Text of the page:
'Too Much and Never Enough' Breaks Sales Records | Book Pulse

Too Much and Never Enough by Mary Trump sells nearly 1 million copies across all formats. Michelle Obama is starting a podcast. Big forthcoming book news: Seanan McGuire has a new book on the way, Seasonal Fears, the sequel to the Locus award-winning Middlegame. Paul Tremblay has a new three-book deal with William Morrow. James Patterson is starting a new series of books featuring the character The Shadow. Munroe Bergdorf is writing a manifesto. More critical looks at Robin DiAngelo and White Fragility land as well.

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Page to Screen

July 17:

Cursed, based on Cursed by Frank Miller and Thomas Wheeler (S. & S. Books for Young Readers). Netflix. No reviews | Trailer

A Nice Girl Like You, based on Pornology by Ayn Carrillo-Gailey (Running Press: Hachette). VOD. Reviews | Trailer

Dirt Music, based on Dirt Music by Tim Winton (Scribner: S. & S.). VOD. Reviews | Trailer

The Painted Bird, based on The Painted Bird by Jerzy Kosinski (Grove Atlantic). Limited Theatrical Release. Reviews | Trailer

The Sunlit Night, based on The Sunlit Night by Rebecca Dinerstein Knight (Bloomsbury: Macmillan). VOD. Reviews | Trailer

Carmilla, based on Carmilla by Joseph Sheridan LeFanu (Lanternfish Press). Virtual Theatres. Reviews | Trailer

Flannery, based on the life of Flannery O’Connor. Virtual Theatres. Reviews | Trailer

July 19:

The Alienist: Angel of Darkness, based on The Angel of Darkness by Caleb Carr (Ballantine Books: Random House). TNT. Reviews (scroll down) | Trailer

Reviews

NPR reviews The Only Good Indians by Stephen Graham Jones (Gallery/Saga: S. & S.; LJ starred review): “Jones is one of the best writers working today regardless of genre, and this gritty, heartbreaking novel might just be his best yet.”

The Washington Post also reviews The Only Good Indians: “splashed with the requisite amounts of blood and gore, but there’s much more to it than that.” Also, A History of My Brief Body by Billy-Ray Belcourt (Two Dollar Radio): “shows tenderness for his own experience as he explores his destructive impulse.”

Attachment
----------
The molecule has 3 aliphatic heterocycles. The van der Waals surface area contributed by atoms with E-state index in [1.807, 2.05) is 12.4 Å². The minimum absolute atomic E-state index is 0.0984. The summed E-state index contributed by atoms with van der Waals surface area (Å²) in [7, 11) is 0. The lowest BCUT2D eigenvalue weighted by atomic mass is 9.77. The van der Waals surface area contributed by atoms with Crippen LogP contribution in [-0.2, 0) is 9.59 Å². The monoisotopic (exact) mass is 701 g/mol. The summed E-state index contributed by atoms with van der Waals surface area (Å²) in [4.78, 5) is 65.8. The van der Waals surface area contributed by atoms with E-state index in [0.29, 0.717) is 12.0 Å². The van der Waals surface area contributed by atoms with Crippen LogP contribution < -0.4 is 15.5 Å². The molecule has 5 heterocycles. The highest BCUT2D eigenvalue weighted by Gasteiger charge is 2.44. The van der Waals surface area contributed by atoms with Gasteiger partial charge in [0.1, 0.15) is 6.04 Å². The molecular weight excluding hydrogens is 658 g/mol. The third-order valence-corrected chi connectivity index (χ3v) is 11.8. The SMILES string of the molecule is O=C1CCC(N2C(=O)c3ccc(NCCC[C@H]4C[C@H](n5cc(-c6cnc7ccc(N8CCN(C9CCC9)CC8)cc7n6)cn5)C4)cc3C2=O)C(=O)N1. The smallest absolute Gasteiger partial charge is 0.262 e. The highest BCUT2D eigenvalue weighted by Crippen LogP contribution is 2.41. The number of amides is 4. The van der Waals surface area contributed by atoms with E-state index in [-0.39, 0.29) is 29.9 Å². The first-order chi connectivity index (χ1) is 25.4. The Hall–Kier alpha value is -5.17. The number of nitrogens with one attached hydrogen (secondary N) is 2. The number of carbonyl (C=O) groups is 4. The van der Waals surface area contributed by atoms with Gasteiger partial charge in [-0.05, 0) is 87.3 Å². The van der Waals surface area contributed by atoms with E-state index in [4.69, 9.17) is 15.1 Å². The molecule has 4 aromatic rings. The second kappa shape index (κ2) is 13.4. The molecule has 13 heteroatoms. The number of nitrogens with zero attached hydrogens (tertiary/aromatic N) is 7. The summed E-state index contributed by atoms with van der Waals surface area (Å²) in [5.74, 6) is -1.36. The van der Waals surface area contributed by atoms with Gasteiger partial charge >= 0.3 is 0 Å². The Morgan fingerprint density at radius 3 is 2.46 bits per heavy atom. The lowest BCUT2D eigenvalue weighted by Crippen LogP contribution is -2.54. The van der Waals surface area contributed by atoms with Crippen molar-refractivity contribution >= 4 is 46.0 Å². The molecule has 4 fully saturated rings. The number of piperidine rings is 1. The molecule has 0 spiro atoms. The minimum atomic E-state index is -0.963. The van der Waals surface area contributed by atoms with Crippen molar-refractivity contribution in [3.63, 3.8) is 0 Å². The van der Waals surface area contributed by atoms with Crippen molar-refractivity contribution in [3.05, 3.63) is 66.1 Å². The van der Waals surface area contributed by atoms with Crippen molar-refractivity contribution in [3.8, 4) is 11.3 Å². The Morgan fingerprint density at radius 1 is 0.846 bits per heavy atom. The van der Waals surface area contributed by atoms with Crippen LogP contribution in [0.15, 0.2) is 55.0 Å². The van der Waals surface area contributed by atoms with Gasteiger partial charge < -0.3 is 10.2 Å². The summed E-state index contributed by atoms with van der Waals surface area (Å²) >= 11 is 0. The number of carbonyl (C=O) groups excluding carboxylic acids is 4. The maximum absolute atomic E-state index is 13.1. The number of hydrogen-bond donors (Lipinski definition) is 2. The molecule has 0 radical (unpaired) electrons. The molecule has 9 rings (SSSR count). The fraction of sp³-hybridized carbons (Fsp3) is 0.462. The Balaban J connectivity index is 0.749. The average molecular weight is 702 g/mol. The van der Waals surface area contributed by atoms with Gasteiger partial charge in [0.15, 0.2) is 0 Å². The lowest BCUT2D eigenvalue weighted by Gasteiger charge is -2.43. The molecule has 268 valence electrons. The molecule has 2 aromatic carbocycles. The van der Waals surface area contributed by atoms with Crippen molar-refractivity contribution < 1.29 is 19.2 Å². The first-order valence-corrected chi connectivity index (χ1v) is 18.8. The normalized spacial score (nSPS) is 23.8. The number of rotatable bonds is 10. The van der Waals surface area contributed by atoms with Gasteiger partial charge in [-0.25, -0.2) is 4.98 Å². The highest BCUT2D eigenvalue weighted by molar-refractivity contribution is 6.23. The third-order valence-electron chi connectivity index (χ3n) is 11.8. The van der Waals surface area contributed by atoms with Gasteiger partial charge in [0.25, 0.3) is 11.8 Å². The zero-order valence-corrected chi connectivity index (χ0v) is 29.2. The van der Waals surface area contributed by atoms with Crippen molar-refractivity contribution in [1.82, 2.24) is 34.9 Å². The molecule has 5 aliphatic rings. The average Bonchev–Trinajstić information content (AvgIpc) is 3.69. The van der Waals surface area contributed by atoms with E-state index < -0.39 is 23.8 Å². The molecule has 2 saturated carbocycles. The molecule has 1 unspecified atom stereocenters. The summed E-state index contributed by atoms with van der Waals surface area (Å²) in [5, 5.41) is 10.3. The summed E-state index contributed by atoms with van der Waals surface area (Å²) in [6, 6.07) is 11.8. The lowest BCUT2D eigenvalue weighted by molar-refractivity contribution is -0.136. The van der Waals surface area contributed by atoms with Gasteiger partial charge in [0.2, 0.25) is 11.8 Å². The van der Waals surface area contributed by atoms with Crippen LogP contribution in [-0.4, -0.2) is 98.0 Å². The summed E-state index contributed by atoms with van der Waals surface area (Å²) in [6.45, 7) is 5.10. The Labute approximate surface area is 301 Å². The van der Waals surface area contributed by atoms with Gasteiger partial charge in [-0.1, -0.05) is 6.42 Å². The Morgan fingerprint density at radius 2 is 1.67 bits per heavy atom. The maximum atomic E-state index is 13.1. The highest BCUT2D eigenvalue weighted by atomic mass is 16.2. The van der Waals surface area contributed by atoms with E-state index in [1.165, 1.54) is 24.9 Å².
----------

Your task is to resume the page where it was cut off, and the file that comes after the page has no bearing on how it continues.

The NYT reviews Blacktop Wasteland by S.A. Cosby (Flatiron Books: Macmillan; LJ starred review), headlining “A Roaring, Full-Throttle Thriller, Crackling With Tension and Charm.” Also, Love After Love by Ingrid Persaud (One World: Random House): “Great books about love, like this one, feel like precious and impossible gifts.” Hamnet by Maggie O’Farrell (Knopf): “an exploration of marriage and grief written into the silent opacities of a life that is at once extremely famous and profoundly obscure.” The Voyage of the Morning Light by Marina Endicott (W.W. Norton): “exhilarating.” Putin's People: How the KGB Took Back Russia and Then Took On the West by Catherine Belton (FSG: Macmillan): “to read this book is to wonder whether a cynicism has embedded itself so deeply into the Anglo-American political classes that even the incriminating information it documents won’t make an actionable difference.” The “Shortlist” considers “New Books About Honey and Bees.” The “Graphic Content” column is out, looking at “New Work From Two Masters of the Graphic Novel.”

The Washington Post reviews The Hour of Fate: Theodore Roosevelt, J.P. Morgan, and the Battle to Transform American Capitalism by Susan Berfield (Bloomsbury: Macmillan; LJ starred review): “wonderfully detailed.” Also, Begin Again: James Baldwin's America and Its Urgent Lessons for Our Own by Eddie S. Glaude Jr. (Crown: Random House): “a groundbreaking and informative guide to Baldwin and his era, even as it remains an uncertain map of our own.” Burning Down the House: Newt Gingrich, the Fall of a Speaker, and the Rise of the New Republican Party by Julian E. Zelizer, (Penguin): “provides an engaging, unsettling and, alas, timely look at the torch that Gingrich took to our system.” The People, No: A Brief History of Anti-Populism by Thomas Frank (Metropolitan Books: Macmillan): “takes pains to look at populism through a broad lens.” Revolver: Sam Colt and the Six-Shooter That Changed America by Jim Rasenberger (Scribner: S. & S.): “lively and balanced.” Tornado God: American Religion and Violent Weather by Peter J. Thuesen (Oxford): “insightful and deeply researched.”